Like Master, Like Disciple

Matthew 9:35-10:8 (ESV)

Today we continue our early steps into the season of Ordinary Time. You may recall this season was kicked off with Trinity Sunday where we looked at the end of Matthew’s Gospel where he commissions the disciples to “make disciples of all nations” (Matthew 28:19). Last week the lectionary track for the Gospels continued in Matthew with a selection from chapter 9 that begins with Jesus calling a tax collector to be a disciple, who, according to early church tradition, also happens to be the author of the Gospel that we are following. That calling is met with some scorn by the Pharisees, which prompts Jesus to say, “For I have come to call not the righteous but sinners” (Matthew 9:13). That is followed by a beautiful story of Jesus healing a woman who had been suffering for twelve years as well as raising a little girl back to life who had died at only twelve years of age.

Today, as we continue in Matthew, we will see a theme emerging – discipleship. And more precisely, what it means to follow Jesus. This is an appropriate theme to begin our season of Ordinary Time. This season is a time where we unpack all that we have learned about Jesus during the first half of the Christian calendar, to live it out in our lives. Or in other words, we look to live in alignment with who Jesus is, and who we are as those who belong to him. The passage we have today will help us further along that journey, as we see once again a little more of who Jesus is, and what that means for those who are his disciples.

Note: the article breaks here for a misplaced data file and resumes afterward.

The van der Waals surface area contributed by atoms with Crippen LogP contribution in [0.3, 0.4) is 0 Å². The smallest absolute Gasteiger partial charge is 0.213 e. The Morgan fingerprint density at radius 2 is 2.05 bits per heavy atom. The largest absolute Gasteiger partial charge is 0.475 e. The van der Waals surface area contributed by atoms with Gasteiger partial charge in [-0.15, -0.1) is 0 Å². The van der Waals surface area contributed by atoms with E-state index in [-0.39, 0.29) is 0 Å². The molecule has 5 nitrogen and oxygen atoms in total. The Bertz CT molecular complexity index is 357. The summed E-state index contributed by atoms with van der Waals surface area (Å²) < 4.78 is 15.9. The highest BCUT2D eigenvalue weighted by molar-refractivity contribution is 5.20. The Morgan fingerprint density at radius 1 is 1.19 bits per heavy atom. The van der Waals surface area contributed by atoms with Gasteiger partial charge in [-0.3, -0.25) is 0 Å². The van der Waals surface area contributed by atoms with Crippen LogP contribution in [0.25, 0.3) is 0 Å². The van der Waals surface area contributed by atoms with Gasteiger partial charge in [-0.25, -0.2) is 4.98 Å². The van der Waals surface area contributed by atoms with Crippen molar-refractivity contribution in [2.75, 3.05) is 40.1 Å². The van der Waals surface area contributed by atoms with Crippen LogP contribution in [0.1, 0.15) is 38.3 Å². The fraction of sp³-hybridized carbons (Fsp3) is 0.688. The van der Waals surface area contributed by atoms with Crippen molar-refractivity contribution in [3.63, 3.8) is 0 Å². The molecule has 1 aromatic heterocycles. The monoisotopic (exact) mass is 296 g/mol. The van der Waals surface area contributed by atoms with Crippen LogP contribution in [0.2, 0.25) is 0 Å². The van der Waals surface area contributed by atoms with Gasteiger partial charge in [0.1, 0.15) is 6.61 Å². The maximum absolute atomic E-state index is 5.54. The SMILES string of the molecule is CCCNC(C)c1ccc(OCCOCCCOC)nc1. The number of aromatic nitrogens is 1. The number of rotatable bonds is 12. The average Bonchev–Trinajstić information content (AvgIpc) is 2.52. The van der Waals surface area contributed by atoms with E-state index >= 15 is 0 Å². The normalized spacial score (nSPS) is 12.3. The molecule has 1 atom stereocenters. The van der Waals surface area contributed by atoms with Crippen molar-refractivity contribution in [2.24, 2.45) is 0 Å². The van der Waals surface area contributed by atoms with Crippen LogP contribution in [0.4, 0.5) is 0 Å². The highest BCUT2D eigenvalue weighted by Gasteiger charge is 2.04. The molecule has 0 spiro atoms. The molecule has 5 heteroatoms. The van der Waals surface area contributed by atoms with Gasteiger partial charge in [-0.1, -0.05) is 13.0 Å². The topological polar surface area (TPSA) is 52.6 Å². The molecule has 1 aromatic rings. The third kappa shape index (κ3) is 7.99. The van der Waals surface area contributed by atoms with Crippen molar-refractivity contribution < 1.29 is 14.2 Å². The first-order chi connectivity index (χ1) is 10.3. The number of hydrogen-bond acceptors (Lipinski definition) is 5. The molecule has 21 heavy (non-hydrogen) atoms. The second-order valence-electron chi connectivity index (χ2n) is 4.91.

Let’s see how Matthew chooses to begin this section:

And Jesus went throughout all the cities and villages, teaching in their synagogues and proclaiming the gospel of the kingdom and healing every disease and every affliction. (Matthew 9:35 ESV)

Matthew begins with Jesus and what he did in his ministry. We must remember who Jesus is as the second person of the Trinity if we are going to gain the significance of what Matthew tells us about Jesus’ activity. In short, when we grasp that Jesus is God’s Son, we come to see that Jesus is God on earth, or as the name Emmanuel means, “God with us.” That means that when we read the Gospel accounts of Jesus’ activity on earth, we are not just reading stories about a man with a mission. We are being given a revelation of who God is in his very being.